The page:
Captive owners need to build long-term relationships with reinsurers that can endure through hard and soft markets.
Captives that have diversified business relationships and write multiple risks will be more resilient in the long run and better positioned to leverage reinsurance coverage in a hard market, panelists said last month at the Vermont Captive Insurance Association’s 2023 annual conference.
“The more diversified the risk is in your captive long term, you’re going to be much better served, because you won’t have one loss blow up your captive,” said Steve Bauman, New York-based global programs and captives director, Americas, at Axa XL, a division of Axa SA.
“When the capacity is out there and abundant, you can go for that additional capacity and start to make other relationships that maybe you wouldn’t in a harder market,” he said.
Jeremy Johnson, Chicago-based vice president of global risk at Revantage Corporate Services, a Blackstone Inc. unit, said that after the January 1, 2023, treaty renewals, its broker advised it should expect a “double-double half.”
That meant its deductible limits and premium would double, and it could expect half the capacity, Mr. Johnson said.
By leveraging the reinsurance markets that it had engaged in previous years, it was able to discuss how to best optimize its risk management strategies and use the surplus generated over prior years and “maybe take a greater retention that would bring potentially more capacity to the table,” he said.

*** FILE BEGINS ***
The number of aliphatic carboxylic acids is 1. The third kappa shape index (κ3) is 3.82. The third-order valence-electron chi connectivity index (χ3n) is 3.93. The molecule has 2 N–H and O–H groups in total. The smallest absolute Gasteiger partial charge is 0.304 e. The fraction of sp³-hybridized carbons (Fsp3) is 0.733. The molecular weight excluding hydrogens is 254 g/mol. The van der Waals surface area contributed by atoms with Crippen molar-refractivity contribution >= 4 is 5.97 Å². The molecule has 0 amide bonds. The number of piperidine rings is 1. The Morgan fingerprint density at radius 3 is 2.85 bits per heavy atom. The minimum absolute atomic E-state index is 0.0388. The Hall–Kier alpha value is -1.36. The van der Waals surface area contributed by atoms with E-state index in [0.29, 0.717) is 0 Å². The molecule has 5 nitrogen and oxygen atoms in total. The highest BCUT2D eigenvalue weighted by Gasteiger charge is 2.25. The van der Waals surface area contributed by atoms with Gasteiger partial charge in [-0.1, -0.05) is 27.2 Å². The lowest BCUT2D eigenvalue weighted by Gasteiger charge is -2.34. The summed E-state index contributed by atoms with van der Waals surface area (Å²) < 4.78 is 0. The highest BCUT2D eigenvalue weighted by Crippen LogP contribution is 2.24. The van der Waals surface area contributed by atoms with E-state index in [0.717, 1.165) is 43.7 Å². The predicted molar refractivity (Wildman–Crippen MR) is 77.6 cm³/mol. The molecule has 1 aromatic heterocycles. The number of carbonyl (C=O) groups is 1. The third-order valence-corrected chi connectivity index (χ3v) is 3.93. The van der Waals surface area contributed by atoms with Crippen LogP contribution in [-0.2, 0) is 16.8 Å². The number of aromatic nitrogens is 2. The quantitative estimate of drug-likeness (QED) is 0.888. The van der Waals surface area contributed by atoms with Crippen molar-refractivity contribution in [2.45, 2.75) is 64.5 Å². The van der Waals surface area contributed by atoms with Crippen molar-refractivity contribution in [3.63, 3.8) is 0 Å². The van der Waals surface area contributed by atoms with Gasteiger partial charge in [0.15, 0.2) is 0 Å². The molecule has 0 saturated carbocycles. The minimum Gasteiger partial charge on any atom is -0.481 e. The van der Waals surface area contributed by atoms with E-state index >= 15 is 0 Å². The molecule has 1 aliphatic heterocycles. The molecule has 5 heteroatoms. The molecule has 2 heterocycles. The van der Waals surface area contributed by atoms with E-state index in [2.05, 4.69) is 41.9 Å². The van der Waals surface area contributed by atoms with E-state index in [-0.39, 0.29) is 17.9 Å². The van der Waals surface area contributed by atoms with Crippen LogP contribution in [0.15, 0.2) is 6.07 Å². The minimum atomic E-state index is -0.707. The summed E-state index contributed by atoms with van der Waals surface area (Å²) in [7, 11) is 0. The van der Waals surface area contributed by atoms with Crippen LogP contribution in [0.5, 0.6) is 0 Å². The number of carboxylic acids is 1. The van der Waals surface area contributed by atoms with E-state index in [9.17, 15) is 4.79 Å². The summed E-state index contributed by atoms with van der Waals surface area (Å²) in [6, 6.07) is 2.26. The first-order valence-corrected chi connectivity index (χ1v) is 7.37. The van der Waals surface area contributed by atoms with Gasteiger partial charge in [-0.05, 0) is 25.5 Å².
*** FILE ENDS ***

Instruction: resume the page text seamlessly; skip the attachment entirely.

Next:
When relationships have been established over time, there’s a familiarity, Mr. Johnson said.
Reinsurers view a relationship-based, rather than a transactional-based, reinsurance process as a positive in the captive space, said Chris Ervey, Costa Mesa, California-based executive vice president at BMS Re, the reinsurance unit of London-based specialty insurance broker BMS Group Ltd.
“If you’re dealing with reinsurers that have been working with you over a period of years and they’ve had a profitable relationship, you have a much better chance to weather a bad year, to weather a change in the marketplace and maintain that relationship, especially in harder markets where rates are being pushed across the board,” Mr. Ervey said.
The session was moderated by Ryan Gadapee, shareholder, Primmer Piper Eggleston & Cramer PC, based in Burlington, Vermont.
Article Published By: BusinessInsurance.com
Article Written By: Claire Wilkinson